I navigate my way through crowds of office workers masquerading as rock musicians, seemingly panicked by a truckers blockade, a fuel crisis, or a BSE scare and stumble upon Allen Ginsberg: Childless, lonely old grubber, poking among the Wild Blueberry flavoured washing up liquid and eyeing scented candles.Where are we going Allen Ginsberg? Where a movement described by J. Edgar Hoover as the ‘third greatest threat to America’ now defines itself through elitism and aloof detachment? The beatniks and the hipsters lie hollow and crestfallen at the feet of Kerouac’s ‘beatitude’; reduced to defining individuality and creativity through notions of exclusion.

The ‘Dharma bums’ who waged war, when it appeared that there was a war that could be won, who fought tooth and nail for the advancement of society as a whole (rather than for an acknowledgment of their part in the battle) have been reduced through the passage of of history to little more than ineffectual dreamers. We on the other hand, as inheritors, strive to make our mark on a society that has stretched to a point in which its own curvature is as visible to the eye as it is to the mind.

Where are we going, Allen Ginsberg? The doors close in an hour. Which way does your beard point tonight? (I touch your book and dream of our odyssey in the supermarket and feel absurd). Will we walk all night through solitary streets?

The trees add shade to shade, lights out in the houses. We’ll both be lonely.



so you want to be a rock star?
January 16, 2007, 6:12 pm
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so you want to be a rock star?…

It’s a twisted race to the bottom, and if you’re not dead by your 28th birthday, you’ve failed…

1. Release debut album with minor label, with small initial pressing funded either by a) your part-time job in a video store, or b) your daddy’s gold card. Release your record at the right time of year (preferably at the same time as the latest Stereophonics album), and if you’re lucky, NME will hail you as the new Nirvana/Whitestripes/Strokes. (Daddy’s gold card may also be helpful again here. Commence heavy tour schedule at packed tiny clubs that you will never again visit upon reaching stage 2. Stories of riots outside these venues permeate the music press.

2. Sign multi-million pound contract for a 5-album deal with Geffen at the first possible opportunity while both claiming solidarity with the independents. Rumours escalate concerning second album, with a number of superstar producers linked to the project, everyone from Jack White to Tina Turner are rumoured to feature as guest artists. Regularly featured in Hello! magazine, blind drunk and wearing a dress leaving the Met bar with a string of A list celebrities. Frequently deny any links with a number of super models and Hollywood actresses. “Mars bar” rumours (a la Marianne Faithful) prove unfounded.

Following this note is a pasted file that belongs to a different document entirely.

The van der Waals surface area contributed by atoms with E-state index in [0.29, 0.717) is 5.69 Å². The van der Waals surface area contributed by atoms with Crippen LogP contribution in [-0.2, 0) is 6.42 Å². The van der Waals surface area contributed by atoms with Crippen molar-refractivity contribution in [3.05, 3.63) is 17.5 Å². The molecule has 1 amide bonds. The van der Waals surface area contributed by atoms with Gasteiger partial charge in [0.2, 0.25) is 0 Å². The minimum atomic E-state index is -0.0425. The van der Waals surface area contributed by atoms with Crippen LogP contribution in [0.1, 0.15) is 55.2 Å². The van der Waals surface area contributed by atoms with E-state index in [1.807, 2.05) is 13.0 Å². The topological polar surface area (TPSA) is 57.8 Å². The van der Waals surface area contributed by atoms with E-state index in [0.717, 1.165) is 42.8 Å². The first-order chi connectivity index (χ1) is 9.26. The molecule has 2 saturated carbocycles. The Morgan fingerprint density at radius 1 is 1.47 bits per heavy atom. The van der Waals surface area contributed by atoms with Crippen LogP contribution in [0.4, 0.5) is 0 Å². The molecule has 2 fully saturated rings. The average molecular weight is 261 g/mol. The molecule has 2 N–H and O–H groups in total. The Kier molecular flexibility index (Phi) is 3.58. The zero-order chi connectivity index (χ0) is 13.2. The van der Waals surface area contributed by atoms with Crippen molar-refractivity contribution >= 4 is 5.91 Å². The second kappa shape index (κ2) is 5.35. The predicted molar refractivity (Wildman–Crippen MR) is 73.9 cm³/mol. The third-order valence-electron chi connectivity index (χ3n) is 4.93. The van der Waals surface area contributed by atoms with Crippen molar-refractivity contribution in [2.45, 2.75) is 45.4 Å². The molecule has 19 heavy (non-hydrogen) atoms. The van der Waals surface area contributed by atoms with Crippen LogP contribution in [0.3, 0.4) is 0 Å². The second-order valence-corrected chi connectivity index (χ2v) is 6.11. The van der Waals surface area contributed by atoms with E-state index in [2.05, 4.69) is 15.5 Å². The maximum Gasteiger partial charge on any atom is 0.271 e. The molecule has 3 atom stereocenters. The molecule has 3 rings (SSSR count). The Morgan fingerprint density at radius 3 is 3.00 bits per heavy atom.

3. Second album released to critical acclaim, and reported to outsell Michael Jackson’s “thriller”. Perform at a number of large, international festivals, which are fraught with scandal and missed performances. Lollapalooza sees you perform drunk for a total of 5 minutes before climbing on top of the speaker stacks and threatening to kill yourself unless someone actually brings you the moon on a stick. At this point it would be wise to pick another group within a similar (but slightly inferior) standing in the music press, and begin a well-publicised hate campaign. The most antagonistic party in this exchange is more likely to secure their position in rock history, so play dirty…

4. 3rd studio album plagued with difficulties concerning “artistic differences”. It is rumoured that you have been through 30 drummers during the first week’s sessions. Insist that album is completed in the Bahamas over the next 6 months while you develop a healthy cocaine addiction and spend your time messing about, fat & naked on the beach for the tabloids. Frequent comments rallying against the British music press are voiced, and frequent reports in interviews about how you don’t do interviews anymore, because nobody understands you. The working title of third album is changed from something extremely offensive and indicative of your ragged and depressed state of mind at this point, to something which will have fans marvelling at how fitting a eulogy the title appears on reaching stage

5. Violent public feuds with supermodel girlfriend rumoured to be fuelled by escalating alcohol and heroin addiction. At this stage, you’re an international, star, and amidst numerous failed treatments at the Betty Ford clinic as you drop in and out of the spot-light and/or reality, you should have some time to contemplate your own suicide. Be sure to choose a method that echoes your career philosophy, as it’s no accident that James Dean didn’t choose to take an overdose of anti-depressants, nor Elliott Smith to die in a drag race. If all published pictures in the press after your demise seem to show you gazing up to heaven like an angel, you’ve made it, welcome to the rock ‘n’ roll hall of fame. Then again, you’ll never see it…..because you’ll be dead.